Things are a little clearer after reading your post and the great talk that Bryce recommended, although I'm definitely not all the way there yet. I think one of the main confusing things for me that I had a hard time articulating was the distinction between judging people and judging situations. I understand that it's rarely our place to judge a person, because we're not omniscient, and it usually doesn't fall within our stewardship anyway. But it's hard for me to imagine not having an opinion on a situation. Like with the guy in testimony meeting - it wasn't even so much that I was offended (well, ok, I was, and I realize now that that was definitely my problem and not his), but even if I wasn't, aren't I still allowed to think something someone says isn't appropriate for testimony meeting? Don't we all make judgments about what is and isn't appropriate for testimony meeting, which explains why we don't see more circus clowns in there? Can I judge someone's testimony-bearing as not appropriate (situation), but still refrain from condemning the person (person)? Or am I still being a hopelessly bigoted? So hard to tell sometimes.

Collette said...

I would say definitely judge the the testimony as inappropriate but don't condemn the bearer of said testimony. Which is super hard. We had a toddler in sacrament meeting yesterday that was throwing a full-on tantrum and the parents didn't take him out... for 10+ minutes!!!! Even in that situation though I had to force myself to think "The Spirit won't leave me because he's crying, he'll leave when I get angry/annoyed/judgmental." That experience got me wondering about who is supposed to judge and address that situation and I'm pretty sure it's the Bishop's responsibility. I remember having a Bishop that recognized that right after sac. meeting everyone started talking really loud and he addressed the congregation about it and consistently reminded them that conversations needed to be taken out of the chapel. I'm thinking that if the Bishop, as a judge in Israel, doesn't feel inspired to address the situation then there's nothing I can do about it. ???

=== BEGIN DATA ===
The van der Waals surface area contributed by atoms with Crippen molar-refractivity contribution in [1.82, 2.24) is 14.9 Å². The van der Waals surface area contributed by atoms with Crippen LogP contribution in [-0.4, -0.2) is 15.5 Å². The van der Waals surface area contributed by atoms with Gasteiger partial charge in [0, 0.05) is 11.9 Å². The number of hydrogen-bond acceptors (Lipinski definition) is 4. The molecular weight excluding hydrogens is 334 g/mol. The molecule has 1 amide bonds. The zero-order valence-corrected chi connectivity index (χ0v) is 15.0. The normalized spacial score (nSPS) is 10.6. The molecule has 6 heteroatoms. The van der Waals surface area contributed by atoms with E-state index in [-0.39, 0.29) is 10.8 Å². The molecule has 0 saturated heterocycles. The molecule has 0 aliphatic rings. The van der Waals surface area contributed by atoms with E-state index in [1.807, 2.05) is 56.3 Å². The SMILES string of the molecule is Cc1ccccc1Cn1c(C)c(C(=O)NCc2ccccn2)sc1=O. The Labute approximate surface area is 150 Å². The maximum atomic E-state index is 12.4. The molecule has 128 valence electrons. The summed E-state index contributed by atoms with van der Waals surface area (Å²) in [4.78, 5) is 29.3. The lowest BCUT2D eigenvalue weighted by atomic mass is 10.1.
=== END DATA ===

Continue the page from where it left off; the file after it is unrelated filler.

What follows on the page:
Mish said...

I think you're right again, Collette. I feel good about this.

Carol said...

Okay, here's my summed up opinion I have officially created from all these readings:
Oaks never said judging people was wrong. In fact he used an example of righteously judging a child molester to babysit your children. As Collette said, judging a drug addict is necessary to know if you should hang with them in sketchy scenarios. You just cannot judge a person "ultimately."
In other words, when you judge them you 1)cannot take offense or get otherwise emotional over it- that is a worthless judgment for you and them 2)you must understand that this judgment is a forgiving judgment, or one that is temporary, as that person has the ability to change 3)You have to do something about that judgment you just made. Will this judgment lead to you helping them someway? 4)Lastly, the judgment on person or people is equivalent in strictness and quantity to your judgments of yourself

Righteous judging is good because it educates us on our standards,ultimately raises our standards, helps others improve, strengthens our ability to forgive, and humbles ourselves. If judging someone is not doing those things, then it is not a good judgment.

Boy do I hate the Irish.
Just kidding.